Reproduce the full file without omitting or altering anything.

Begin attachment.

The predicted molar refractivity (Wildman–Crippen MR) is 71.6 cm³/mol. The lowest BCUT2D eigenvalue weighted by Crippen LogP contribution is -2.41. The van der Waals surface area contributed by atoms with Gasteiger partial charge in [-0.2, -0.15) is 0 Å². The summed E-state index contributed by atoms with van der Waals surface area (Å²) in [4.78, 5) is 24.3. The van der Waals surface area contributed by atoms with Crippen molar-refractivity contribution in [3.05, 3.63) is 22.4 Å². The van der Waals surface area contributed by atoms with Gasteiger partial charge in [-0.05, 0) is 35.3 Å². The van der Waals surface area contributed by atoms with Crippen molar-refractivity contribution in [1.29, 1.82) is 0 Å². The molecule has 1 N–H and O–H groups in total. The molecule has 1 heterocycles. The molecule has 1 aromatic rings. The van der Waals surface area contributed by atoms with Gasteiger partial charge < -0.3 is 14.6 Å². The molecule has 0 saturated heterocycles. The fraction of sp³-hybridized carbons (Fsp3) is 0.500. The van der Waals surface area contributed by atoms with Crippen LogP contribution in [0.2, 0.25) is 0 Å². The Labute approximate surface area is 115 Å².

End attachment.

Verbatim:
The predicted molar refractivity (Wildman–Crippen MR) is 71.6 cm³/mol. The lowest BCUT2D eigenvalue weighted by Crippen LogP contribution is -2.41. The van der Waals surface area contributed by atoms with Gasteiger partial charge in [-0.2, -0.15) is 0 Å². The summed E-state index contributed by atoms with van der Waals surface area (Å²) in [4.78, 5) is 24.3. The van der Waals surface area contributed by atoms with Crippen molar-refractivity contribution in [3.05, 3.63) is 22.4 Å². The van der Waals surface area contributed by atoms with Gasteiger partial charge in [-0.05, 0) is 35.3 Å². The van der Waals surface area contributed by atoms with Crippen molar-refractivity contribution in [1.29, 1.82) is 0 Å². The molecule has 1 N–H and O–H groups in total. The molecule has 1 heterocycles. The molecule has 1 aromatic rings. The van der Waals surface area contributed by atoms with Gasteiger partial charge < -0.3 is 14.6 Å². The molecule has 0 saturated heterocycles. The fraction of sp³-hybridized carbons (Fsp3) is 0.500. The van der Waals surface area contributed by atoms with Crippen LogP contribution in [0.2, 0.25) is 0 Å². The Labute approximate surface area is 115 Å².